People are just going to say what they want to say. But at the end of the day, I am who I am. And the people who really know who I am, know the type of person that I am - a loving, caring person [who's] a pretty good football player and a great leader on the field and off the field.
    A loving, caring person? Is he interviewing for a job in the NFL or an opening at Hallmark? ;)


    Related Topics


    • shower beers
      Clausen to enter draft
      by shower beers
      I'm sure this excites a lot of you here...

      per ESPN:

      Jimmy Clausen enrolled at Notre Dame to learn about the NFL. Looks like he's learned enough.
      Following the advice of deposed Irish coach Charlie Weis, Clausen has decided to forgo his senior season and enter this April's draft. Rated as perhaps the top quarterback in this year's class, he is believed to be coveted by St. Louis, Cleveland and Washington -- three teams that will conceivably pick in the top 5.

      Coach Weis told me whether he was going to be here or not be here, it was time for me to go. He thought I've improved so much since I came to Notre Dame. So, I'm taking his advice, and I'm going to head out.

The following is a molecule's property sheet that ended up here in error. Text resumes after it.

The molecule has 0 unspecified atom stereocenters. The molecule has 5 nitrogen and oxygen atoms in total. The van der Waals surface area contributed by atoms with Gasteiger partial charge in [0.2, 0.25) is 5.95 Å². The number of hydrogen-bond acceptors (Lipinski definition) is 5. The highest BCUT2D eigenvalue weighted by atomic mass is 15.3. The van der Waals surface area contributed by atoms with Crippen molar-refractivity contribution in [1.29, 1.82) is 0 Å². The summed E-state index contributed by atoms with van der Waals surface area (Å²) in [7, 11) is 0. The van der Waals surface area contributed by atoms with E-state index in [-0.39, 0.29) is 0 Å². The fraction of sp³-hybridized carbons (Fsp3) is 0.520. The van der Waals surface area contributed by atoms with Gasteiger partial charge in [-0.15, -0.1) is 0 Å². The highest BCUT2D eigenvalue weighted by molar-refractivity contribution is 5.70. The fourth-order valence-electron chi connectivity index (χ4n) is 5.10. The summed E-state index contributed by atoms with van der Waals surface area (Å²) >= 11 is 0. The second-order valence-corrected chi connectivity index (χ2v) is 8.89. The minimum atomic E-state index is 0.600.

-- Jimmy Clausen
      "After the season, in talking to my parents and obviously Coach Weis, I just feel it's the right time,'' Clausen told on Monday before a scheduled 2 p.m. ET news conference in South Bend. "Coach Weis told me whether he was going to be here or not be here, it was time for me to go. He thought I've improved so much since I came to Notre Dame. So, I'm taking his advice, and I'm going to head out.''

      The consensus No 1 high school recruit in the country three years ago, Clausen chose Notre Dame over USC solely because of Weis' NFL pedigree. Weis -- who tutored both Tom Brady and Drew Bledsoe in New England -- assured Clausen he would prepare him best for the pro game, and Clausen rewarded the coach with a spectacular junior season.

      He completed 68 percent of his passes, and threw 28 touchdowns with only four interceptions -- three of which were tipped. Weis has told NFL scouts that Clausen "didn't miss a read all year," and particularly raved about his accuracy and personal growth.

      As a freshman, coming off of elbow surgery, Clausen weighed only 190 pounds and played behind a porous offensive line. He was vilified during that year's 3-9 season, but bounced back as a sophomore to lead Notre Dame to its first bowl victory since 1994 (over Hawaii). In the offseason before his junior year, he invited several Irish receivers to his home in Westlake Village, Calif., and the bonding experience paid off. He was picked as a team captain, and ended up throwing 24 of his touchdowns to wide receivers Golden Tate and Michael Floyd.